Appendix I: An Obituary and a C.V. of Professor L.W.J. Holleman

Leendert Willem Jacob Holleman

23rd September 1906 - 13th November 1994.

Our noble friend Wim Holleman has closed his earthly life and began, on the 13th November, the course that shall lead him through pure spiritual regions.

We would like to give a short sketch of a few phases of the course of his life, which is now closed. We have chosen three images which relate to his youth, middle age and to the phase in which he was older and more mature.

When he was two years old his father died. Between his second and twelfth years he lived with his mother, brother and two sisters in Baarn. His mother was a gifted pianist who often accompanied singers; the house was pervaded with a beautiful wealth of sound which the little Wim absorbed with great intensity. His being obtained the nourishment which he eagerly longed for. Even at an early age he obtained piano lessons from his mother and he developed fast and easily. We should always imagine the little Wim as a specially beautiful, finely built child. He was steeped in song and music. Poetically expressed, it was as if he had fallen from out of the music of the spheres.

After struggling through secondary school in the Hague, which did not suit him, and having deepened his love of music under the inspiring musicologist Van de Waal, he went at the age of seventeen to study chemistry in Leiden.

Just before, on the basis of their fruitful conversations, his cousin Riet had handed him a copy of The Philosophy of Freedom [Steiner], which he studied with great intensity. His choice for the study of chemistry can be associated with the fact that the fascinating play of the visible chemical processes is connected with the same world of numbers which manifests itself in music. He was, certainly later, strongly under the influence of this relationship. And this leads to the second image.

After his PhD, he worked for many years as assistant in Leiden, before going to Indonesia in 1936, where he obtained a leading position in the Buitenzorg College of the National University. There he married Ibolya Mancza in 1938, whom he knew from his time in Leiden. In 1951 he was appointed professor. His inaugural address gives a clear image of the state of Wim Holleman's soul and spirit at that time. In it he sketches the development of chemistry since the Middle Ages. The ancient alchemy connected a very limited number of chemical processes to a large wealth of inner experiences. The "making of gold" still meant at that time the purification of the soul life, so that it attained a quality of gold. The purification was felt as a musical experience, connected with the endurance of pain. The further [historical] development of alchemy is followed, step by step, in the speech; it eventually leads to its [materialistic] opposite. Present-day chemistry (1951) connects an overwhelmingly large number of processes with a poverty of inner experience. The concepts remain almost totally limited to mechanistic phenomena in a world of unimaginably small particles. Wim Holleman ended his speech with the wish that we may have a prospect of a future rebirth of the inner wealth that could liberate chemistry from out of her [present-day] prison. He uses a quotation from the independent chemist Liesegang: "I enter into no prison".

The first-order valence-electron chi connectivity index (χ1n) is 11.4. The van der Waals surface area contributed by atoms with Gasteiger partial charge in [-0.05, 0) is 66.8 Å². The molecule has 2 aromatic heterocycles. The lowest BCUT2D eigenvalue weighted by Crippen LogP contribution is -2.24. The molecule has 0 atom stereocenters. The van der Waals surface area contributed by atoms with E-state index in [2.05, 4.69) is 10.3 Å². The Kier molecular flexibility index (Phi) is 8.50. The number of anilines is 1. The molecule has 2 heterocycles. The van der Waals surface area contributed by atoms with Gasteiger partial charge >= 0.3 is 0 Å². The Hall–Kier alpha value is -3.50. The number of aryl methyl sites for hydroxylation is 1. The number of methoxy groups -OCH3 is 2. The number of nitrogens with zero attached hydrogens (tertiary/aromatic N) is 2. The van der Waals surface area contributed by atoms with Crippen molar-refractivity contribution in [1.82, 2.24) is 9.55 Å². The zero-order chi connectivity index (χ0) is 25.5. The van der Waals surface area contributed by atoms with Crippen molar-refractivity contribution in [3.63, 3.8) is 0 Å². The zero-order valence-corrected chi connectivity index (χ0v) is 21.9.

On his return to the Netherlands, Wim settled in Baarn after a while and joined the staff of the Pathology Department of the University of Utrecht. He was allowed, alongside his "routine work", to devote a modest part of his time to some research of his own. His strong, inner, musically disposed susceptibility and sympathy protested against the accepted fact that the underlying principles, even for living processes, must be sought for in bone-hard immutability. That the chemical elements in organisms - for example potassium or calcium - cannot change themselves into other elements, appeared to him to be an "unmusical" rigidity. He found support for his ideas from Rudolf Steiner, who describes the reality of such a transposition. Towards this reality Wim directed his research. He held as an inner truth that the chemical life processes are in such a way under the continual influence of that which the ancients called "the harmony of the spheres", that all that becomes fixed must be able to be broken down. It was as if he, in his own being, experienced this music so strongly that he experienced its workings in such a way that it affected his whole body. He succeeded in showing that potassium in algae must indeed be subject to transmutation into other elements.

In these three images, taken from three life phases, the figure of Wim Holleman speaks the same language: of a being, filled with nobility and amiability, penetrated by heavenly music, a noble Christian.

Sophia Holleman and Dick van Romunde

Mededelingen, June 1995.

C.V. of Professor L.W.J. Holleman(pdf file)